Paley Festival: The X-Files

From March 14th to March 27th, The Paley Center for Media is presenting the twenty-fifth annual William S. Paley Television Festival. The Paley Center, formerly the Museum of Television and Radio, says that the festival celebrates "television's rich and diverse programming and the creative process behind the medium." This year the festival included Chuck, Pushing Daisies, The Buffy the Vampire Slayer Reunion, Dirty Sexy Money among others.

I've already attended the Buffy Reunion and Dirty Sexy Money (click above for those reports). Last night I went to The X-Files panel. For what happened during the event, read on past the jump.Let me start by saying that this panel was a replacement for Tracey Ullman's State of the Union series premiere. No reason was given for the cancellation of Ullman's panel. Her show will begin this Sunday at 10 ET/PT after The Tudors season premiere on Showtime.

And now, The X-Files...

Pre-X-Files Fun

The highlight clip for last night's event chosen by the Paley Center was from 1967's The Invaders. It was the scene where David Vincent (Roy Thinnes) accidentally goes into a secret meeting. The invaders are learning about human emotions, namely fear. They must learn how to master and manipulate this emotion so that they can destroy the human race.

After that, Barbara Dickson (director of the Paley Center in Los Angeles) welcomed the audience to the eleventh night of the Paley Festival. She called The X-Files "a true television masterpiece." She said that Chris Carter created the show, which ran from 1993-2002, based on the tradition of Kolchak: The Nightstalker. And who would have known The X-Files would win 16 Emmys and a Peabody award, it would have such a strong following, or it would have academic articles written about it?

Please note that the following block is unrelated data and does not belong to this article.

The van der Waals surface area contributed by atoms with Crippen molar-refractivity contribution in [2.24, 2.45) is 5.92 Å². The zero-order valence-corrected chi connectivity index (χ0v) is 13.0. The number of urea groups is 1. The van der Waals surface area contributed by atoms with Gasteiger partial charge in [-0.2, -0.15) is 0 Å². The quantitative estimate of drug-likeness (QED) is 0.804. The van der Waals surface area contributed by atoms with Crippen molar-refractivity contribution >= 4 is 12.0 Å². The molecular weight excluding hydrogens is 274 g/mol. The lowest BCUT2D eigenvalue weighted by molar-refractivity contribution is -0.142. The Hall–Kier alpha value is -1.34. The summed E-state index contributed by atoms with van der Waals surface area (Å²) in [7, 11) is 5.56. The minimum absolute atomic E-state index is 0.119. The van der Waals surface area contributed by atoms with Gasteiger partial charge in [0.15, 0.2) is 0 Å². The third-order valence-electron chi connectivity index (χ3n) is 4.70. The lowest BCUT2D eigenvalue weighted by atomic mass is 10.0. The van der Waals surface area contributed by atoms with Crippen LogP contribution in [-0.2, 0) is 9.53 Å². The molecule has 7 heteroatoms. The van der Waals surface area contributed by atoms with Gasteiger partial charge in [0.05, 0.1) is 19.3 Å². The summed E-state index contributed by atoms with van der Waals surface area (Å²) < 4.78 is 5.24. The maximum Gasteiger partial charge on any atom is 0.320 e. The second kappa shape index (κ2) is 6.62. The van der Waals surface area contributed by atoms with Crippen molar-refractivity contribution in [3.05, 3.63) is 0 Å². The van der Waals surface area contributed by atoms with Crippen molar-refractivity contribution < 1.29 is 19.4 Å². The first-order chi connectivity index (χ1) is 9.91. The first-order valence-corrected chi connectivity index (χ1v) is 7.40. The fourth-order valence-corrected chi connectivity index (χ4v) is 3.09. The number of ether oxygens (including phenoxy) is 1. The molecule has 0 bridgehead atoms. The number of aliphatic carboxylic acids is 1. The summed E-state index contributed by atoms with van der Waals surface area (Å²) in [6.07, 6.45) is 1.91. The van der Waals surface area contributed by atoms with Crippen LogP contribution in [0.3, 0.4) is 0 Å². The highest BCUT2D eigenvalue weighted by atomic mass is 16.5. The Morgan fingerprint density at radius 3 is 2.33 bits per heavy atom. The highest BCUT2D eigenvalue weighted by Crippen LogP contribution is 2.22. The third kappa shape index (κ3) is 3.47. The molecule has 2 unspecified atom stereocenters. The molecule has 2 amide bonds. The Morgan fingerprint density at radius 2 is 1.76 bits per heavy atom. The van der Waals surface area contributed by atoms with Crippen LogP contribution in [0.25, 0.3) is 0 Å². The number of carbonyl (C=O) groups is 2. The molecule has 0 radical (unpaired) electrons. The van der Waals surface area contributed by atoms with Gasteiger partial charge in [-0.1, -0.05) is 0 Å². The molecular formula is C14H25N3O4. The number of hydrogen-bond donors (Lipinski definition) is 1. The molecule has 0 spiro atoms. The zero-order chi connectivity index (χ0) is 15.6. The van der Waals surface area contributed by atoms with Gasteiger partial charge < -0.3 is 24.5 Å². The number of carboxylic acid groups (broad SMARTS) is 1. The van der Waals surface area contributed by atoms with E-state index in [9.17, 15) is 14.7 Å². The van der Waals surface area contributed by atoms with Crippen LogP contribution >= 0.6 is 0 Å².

Dickson then introduced last night's moderator, Cynthia Littleton of Variety magazine. Littleton also maintains "On the Air," a television blog and is the author of Season Finale: The Unexpected Rise and Fall of the WB and UPN (co-written with Susanne Daniels).

Cynthia Littleton spoke briefly about The X-Files calling it a "defining series of its era." Then she jumped into introducing the cast before we got to see the clip package. By the way, the clip package for the show ended with "To Be Continued" and that was met with a huge cheer from the audience.

The Introductions